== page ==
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Re-enter the Dragon

The city's famous Chinese restaurant gets a makeover, but still looks familiar


THE RE-LAUNCH party of the Golden Dragon at the Taj Coromandel on September 3 began on a somewhat unoriginal note — cocktails, canapés, a noodle-making demonstration by Chef Hardy Cheung and a karate exposition by Shihan Husseini — but the long evening came to life when we moved into the restaurant. Once in his territory, Chef Hardy, the real star of the evening, took over and from then on, it was one delicious night. If you ignore the details — such as the fact that the dinner didn't exactly follow the printed agenda — course after course flowed smoothly and layers of flavours, textures and aroma piled on palates.

The watermelon and vegetable soup had bite. Another unexpected delight was the olives teamed with stir-fried baby corn and French beans. That undoubtedly had the master's touch. It was also a reminder of a chapter in Chinese culinary history, the conquest of the West. Early Chinese immigrants adapted the light Cantonese style of cooking to the local Californian ingredients and beguiled the Americans so much so that China Town is a San Francisco tourist attraction.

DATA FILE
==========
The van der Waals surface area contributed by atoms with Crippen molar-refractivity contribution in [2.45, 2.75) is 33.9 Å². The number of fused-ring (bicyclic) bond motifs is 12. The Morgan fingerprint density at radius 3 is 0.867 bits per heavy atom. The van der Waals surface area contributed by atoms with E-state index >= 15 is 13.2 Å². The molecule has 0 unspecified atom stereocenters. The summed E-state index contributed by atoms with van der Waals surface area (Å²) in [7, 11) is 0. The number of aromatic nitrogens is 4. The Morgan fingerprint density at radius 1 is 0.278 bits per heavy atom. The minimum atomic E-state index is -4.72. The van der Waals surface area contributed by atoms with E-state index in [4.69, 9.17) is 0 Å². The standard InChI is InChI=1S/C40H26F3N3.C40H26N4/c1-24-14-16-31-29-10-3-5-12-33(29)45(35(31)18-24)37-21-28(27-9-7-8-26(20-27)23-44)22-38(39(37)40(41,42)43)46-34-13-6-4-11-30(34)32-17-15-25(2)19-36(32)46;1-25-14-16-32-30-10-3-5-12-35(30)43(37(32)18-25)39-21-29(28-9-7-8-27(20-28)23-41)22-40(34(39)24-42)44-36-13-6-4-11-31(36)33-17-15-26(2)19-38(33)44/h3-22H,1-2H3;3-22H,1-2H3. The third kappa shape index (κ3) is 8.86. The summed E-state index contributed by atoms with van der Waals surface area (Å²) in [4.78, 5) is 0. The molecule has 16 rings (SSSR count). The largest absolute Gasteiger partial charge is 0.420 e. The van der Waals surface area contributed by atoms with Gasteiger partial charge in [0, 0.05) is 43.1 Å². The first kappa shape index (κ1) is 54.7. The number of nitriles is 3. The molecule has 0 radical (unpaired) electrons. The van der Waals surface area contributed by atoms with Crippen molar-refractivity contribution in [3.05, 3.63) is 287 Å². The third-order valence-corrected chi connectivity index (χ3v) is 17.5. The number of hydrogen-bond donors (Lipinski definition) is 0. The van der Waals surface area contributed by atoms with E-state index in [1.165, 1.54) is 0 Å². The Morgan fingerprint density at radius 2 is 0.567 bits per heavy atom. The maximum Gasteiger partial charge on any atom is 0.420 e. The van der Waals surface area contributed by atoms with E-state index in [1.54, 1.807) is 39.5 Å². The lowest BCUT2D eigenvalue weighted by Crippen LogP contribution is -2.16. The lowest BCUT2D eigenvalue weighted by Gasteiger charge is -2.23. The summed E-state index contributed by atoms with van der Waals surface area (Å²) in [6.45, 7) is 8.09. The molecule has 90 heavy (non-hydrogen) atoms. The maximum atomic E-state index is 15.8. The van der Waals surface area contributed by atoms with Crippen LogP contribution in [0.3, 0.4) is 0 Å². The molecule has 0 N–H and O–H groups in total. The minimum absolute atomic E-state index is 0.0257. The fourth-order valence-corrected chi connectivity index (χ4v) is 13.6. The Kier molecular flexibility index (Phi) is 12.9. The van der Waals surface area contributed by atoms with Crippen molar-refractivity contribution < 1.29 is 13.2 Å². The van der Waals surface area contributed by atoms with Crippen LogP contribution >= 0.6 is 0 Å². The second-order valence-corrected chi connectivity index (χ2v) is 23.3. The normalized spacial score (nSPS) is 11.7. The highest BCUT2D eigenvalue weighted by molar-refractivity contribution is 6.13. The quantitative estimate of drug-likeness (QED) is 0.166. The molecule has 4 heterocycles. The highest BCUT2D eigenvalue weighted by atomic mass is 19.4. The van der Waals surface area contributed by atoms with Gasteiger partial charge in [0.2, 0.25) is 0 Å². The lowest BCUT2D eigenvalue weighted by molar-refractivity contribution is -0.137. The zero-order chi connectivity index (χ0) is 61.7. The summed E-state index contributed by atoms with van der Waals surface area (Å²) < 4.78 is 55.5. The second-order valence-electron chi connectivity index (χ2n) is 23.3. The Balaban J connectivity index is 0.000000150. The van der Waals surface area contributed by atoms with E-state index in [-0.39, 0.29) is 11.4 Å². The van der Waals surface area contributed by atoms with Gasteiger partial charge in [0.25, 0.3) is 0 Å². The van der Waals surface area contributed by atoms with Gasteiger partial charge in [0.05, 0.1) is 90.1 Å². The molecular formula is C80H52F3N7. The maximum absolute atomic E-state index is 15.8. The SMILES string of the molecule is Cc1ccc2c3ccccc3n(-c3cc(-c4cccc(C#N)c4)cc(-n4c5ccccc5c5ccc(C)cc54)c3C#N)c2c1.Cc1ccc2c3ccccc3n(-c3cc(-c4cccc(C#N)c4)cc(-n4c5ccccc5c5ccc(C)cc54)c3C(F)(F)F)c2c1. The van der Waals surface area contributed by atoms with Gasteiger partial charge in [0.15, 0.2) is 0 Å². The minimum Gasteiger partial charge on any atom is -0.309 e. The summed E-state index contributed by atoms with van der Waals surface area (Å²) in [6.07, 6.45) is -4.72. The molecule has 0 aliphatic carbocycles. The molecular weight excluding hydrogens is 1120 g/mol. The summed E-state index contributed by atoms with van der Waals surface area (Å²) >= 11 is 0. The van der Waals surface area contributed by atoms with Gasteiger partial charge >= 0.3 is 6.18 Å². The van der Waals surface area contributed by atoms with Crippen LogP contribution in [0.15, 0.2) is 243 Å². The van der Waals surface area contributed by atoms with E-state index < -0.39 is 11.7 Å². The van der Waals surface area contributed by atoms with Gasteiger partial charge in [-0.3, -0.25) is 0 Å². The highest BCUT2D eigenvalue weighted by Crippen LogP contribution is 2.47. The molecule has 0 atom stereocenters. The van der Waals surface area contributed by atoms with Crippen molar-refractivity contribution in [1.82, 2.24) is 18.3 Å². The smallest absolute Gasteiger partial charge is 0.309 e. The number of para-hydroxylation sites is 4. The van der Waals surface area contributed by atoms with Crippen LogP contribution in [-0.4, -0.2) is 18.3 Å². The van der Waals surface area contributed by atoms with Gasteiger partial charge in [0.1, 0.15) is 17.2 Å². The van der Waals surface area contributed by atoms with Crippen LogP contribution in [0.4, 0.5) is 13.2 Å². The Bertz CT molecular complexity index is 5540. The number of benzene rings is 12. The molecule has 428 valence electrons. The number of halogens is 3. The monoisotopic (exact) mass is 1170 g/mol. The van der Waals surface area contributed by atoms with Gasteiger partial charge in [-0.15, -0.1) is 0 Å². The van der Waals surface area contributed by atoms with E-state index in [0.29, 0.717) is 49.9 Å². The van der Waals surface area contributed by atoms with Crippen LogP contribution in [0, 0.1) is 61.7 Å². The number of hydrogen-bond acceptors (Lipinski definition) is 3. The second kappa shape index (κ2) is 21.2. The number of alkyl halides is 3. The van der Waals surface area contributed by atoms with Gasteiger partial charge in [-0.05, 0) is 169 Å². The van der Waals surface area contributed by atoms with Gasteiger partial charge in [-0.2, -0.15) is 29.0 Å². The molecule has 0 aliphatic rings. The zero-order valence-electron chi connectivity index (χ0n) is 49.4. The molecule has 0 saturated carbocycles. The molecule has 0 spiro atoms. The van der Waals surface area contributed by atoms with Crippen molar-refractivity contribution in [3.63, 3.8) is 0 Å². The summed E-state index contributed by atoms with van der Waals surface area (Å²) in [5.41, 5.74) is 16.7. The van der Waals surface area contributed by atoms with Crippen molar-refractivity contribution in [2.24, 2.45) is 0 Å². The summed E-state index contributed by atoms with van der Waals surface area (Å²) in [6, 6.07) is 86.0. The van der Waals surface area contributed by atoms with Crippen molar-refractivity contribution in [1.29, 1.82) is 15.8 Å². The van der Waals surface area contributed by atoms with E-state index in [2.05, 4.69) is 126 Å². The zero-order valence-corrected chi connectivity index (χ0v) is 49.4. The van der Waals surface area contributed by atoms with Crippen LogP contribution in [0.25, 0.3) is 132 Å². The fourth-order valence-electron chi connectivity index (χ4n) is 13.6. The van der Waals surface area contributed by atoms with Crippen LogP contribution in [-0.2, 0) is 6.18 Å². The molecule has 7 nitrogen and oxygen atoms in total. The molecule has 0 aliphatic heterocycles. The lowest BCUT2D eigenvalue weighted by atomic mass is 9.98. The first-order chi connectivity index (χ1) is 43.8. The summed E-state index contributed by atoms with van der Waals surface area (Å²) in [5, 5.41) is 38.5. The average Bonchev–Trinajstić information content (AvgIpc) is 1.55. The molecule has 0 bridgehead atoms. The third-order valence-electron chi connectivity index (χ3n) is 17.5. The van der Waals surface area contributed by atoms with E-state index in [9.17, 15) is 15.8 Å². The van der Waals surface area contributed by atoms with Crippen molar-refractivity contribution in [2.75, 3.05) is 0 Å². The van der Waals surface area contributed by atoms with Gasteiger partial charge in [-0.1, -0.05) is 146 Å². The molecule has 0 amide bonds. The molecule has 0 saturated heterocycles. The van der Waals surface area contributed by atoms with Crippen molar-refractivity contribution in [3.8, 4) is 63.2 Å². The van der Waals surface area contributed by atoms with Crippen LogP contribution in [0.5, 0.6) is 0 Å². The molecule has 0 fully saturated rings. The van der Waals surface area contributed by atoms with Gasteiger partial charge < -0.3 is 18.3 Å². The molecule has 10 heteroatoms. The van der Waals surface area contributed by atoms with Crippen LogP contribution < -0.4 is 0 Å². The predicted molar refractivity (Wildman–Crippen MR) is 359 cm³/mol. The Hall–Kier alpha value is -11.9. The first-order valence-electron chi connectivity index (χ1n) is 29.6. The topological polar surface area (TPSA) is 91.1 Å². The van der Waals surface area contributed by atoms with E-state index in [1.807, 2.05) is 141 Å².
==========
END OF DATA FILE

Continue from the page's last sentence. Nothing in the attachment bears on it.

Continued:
Whether it was the silken wonders of the tofu braised in a spicy Szechwan pepper sauce with lotus seeds or the succulent sliced lamb or the dessert, red bean paste pancake, this banquet had the typical Chef Hardy touches. In spite of these flashes of brilliance one couldn't squash the feeling that kept coming up, Hardy one-on-one is more irresistible. The dishes of the banquet were from the new menu.

The redone Dragon looks familiar. It was more a fine-tuning — parquet flooring, change of staff uniform and upholstery and light window glasses — than a total make over. Two of the much in demand alcoves have now been converted into a banquet area that can seat around 20.

MARIEN MATHEW

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